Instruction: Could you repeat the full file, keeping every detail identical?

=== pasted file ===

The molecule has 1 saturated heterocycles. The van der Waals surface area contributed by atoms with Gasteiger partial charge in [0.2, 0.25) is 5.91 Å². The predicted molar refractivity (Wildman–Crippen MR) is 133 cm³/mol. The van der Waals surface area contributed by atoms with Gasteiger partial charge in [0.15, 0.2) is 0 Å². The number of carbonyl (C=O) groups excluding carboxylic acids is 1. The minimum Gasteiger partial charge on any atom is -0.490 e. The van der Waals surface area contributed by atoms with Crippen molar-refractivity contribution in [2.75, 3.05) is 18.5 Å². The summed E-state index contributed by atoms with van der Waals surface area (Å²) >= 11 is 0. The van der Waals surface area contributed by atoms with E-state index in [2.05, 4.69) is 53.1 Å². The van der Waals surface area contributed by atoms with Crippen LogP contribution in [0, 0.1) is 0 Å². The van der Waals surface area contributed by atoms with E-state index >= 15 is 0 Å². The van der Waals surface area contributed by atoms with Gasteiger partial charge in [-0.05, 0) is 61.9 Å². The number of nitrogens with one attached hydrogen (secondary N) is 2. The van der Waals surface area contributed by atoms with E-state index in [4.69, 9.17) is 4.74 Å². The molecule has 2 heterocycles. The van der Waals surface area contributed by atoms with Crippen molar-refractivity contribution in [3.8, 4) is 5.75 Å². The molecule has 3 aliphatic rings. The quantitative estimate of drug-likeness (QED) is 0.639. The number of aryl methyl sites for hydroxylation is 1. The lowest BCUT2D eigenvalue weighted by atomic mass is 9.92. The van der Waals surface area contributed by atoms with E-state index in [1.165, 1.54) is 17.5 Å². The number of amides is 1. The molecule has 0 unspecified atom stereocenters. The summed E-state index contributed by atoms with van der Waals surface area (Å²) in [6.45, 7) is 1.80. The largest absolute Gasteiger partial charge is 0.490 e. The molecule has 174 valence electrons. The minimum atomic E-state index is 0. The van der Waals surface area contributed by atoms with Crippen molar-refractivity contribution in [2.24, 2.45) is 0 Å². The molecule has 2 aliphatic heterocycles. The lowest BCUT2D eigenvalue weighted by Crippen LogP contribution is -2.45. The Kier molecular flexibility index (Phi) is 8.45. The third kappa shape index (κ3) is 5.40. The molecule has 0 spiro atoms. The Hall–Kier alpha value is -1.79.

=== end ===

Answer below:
The molecule has 1 saturated heterocycles. The van der Waals surface area contributed by atoms with Gasteiger partial charge in [0.2, 0.25) is 5.91 Å². The predicted molar refractivity (Wildman–Crippen MR) is 133 cm³/mol. The van der Waals surface area contributed by atoms with Gasteiger partial charge in [0.15, 0.2) is 0 Å². The number of carbonyl (C=O) groups excluding carboxylic acids is 1. The minimum Gasteiger partial charge on any atom is -0.490 e. The van der Waals surface area contributed by atoms with Crippen molar-refractivity contribution in [2.75, 3.05) is 18.5 Å². The summed E-state index contributed by atoms with van der Waals surface area (Å²) >= 11 is 0. The van der Waals surface area contributed by atoms with E-state index in [2.05, 4.69) is 53.1 Å². The van der Waals surface area contributed by atoms with Crippen LogP contribution in [0, 0.1) is 0 Å². The van der Waals surface area contributed by atoms with E-state index >= 15 is 0 Å². The van der Waals surface area contributed by atoms with Gasteiger partial charge in [-0.05, 0) is 61.9 Å². The number of nitrogens with one attached hydrogen (secondary N) is 2. The van der Waals surface area contributed by atoms with E-state index in [4.69, 9.17) is 4.74 Å². The molecule has 2 heterocycles. The van der Waals surface area contributed by atoms with Crippen molar-refractivity contribution in [3.8, 4) is 5.75 Å². The molecule has 3 aliphatic rings. The quantitative estimate of drug-likeness (QED) is 0.639. The number of aryl methyl sites for hydroxylation is 1. The lowest BCUT2D eigenvalue weighted by atomic mass is 9.92. The van der Waals surface area contributed by atoms with E-state index in [1.165, 1.54) is 17.5 Å². The number of amides is 1. The molecule has 0 unspecified atom stereocenters. The summed E-state index contributed by atoms with van der Waals surface area (Å²) in [6.45, 7) is 1.80. The largest absolute Gasteiger partial charge is 0.490 e. The molecule has 174 valence electrons. The minimum atomic E-state index is 0. The van der Waals surface area contributed by atoms with Crippen molar-refractivity contribution in [2.24, 2.45) is 0 Å². The molecule has 2 aliphatic heterocycles. The lowest BCUT2D eigenvalue weighted by Crippen LogP contribution is -2.45. The Kier molecular flexibility index (Phi) is 8.45. The third kappa shape index (κ3) is 5.40. The molecule has 0 spiro atoms. The Hall–Kier alpha value is -1.79.